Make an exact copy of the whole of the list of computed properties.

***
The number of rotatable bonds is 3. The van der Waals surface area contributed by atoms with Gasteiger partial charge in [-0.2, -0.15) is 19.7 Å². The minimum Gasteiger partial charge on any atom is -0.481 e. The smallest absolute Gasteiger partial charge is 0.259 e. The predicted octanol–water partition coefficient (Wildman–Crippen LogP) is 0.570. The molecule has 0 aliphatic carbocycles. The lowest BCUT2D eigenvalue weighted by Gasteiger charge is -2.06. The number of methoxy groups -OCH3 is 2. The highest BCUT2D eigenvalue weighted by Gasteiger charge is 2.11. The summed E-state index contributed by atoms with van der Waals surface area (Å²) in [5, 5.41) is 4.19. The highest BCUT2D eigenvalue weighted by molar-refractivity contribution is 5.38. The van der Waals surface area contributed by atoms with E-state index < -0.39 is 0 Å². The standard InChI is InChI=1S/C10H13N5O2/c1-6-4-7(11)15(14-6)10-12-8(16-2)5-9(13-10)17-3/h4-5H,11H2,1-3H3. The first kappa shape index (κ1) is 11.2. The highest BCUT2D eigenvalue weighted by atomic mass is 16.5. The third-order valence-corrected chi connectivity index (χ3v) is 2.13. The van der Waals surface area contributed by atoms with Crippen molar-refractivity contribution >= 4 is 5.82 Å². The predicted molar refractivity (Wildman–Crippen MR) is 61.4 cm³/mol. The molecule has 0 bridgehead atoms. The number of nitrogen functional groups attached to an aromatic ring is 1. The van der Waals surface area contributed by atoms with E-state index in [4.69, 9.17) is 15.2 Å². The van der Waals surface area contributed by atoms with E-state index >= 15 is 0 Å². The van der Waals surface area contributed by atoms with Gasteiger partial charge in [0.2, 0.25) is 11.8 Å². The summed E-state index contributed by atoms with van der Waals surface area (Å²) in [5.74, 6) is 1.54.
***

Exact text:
The number of rotatable bonds is 3. The van der Waals surface area contributed by atoms with Gasteiger partial charge in [-0.2, -0.15) is 19.7 Å². The minimum Gasteiger partial charge on any atom is -0.481 e. The smallest absolute Gasteiger partial charge is 0.259 e. The predicted octanol–water partition coefficient (Wildman–Crippen LogP) is 0.570. The molecule has 0 aliphatic carbocycles. The lowest BCUT2D eigenvalue weighted by Gasteiger charge is -2.06. The number of methoxy groups -OCH3 is 2. The highest BCUT2D eigenvalue weighted by Gasteiger charge is 2.11. The summed E-state index contributed by atoms with van der Waals surface area (Å²) in [5, 5.41) is 4.19. The highest BCUT2D eigenvalue weighted by molar-refractivity contribution is 5.38. The van der Waals surface area contributed by atoms with E-state index < -0.39 is 0 Å². The standard InChI is InChI=1S/C10H13N5O2/c1-6-4-7(11)15(14-6)10-12-8(16-2)5-9(13-10)17-3/h4-5H,11H2,1-3H3. The first kappa shape index (κ1) is 11.2. The highest BCUT2D eigenvalue weighted by atomic mass is 16.5. The third-order valence-corrected chi connectivity index (χ3v) is 2.13. The van der Waals surface area contributed by atoms with Crippen molar-refractivity contribution >= 4 is 5.82 Å². The predicted molar refractivity (Wildman–Crippen MR) is 61.4 cm³/mol. The molecule has 0 bridgehead atoms. The number of nitrogen functional groups attached to an aromatic ring is 1. The van der Waals surface area contributed by atoms with E-state index in [4.69, 9.17) is 15.2 Å². The van der Waals surface area contributed by atoms with E-state index >= 15 is 0 Å². The van der Waals surface area contributed by atoms with Gasteiger partial charge in [0.2, 0.25) is 11.8 Å². The summed E-state index contributed by atoms with van der Waals surface area (Å²) in [5.74, 6) is 1.54.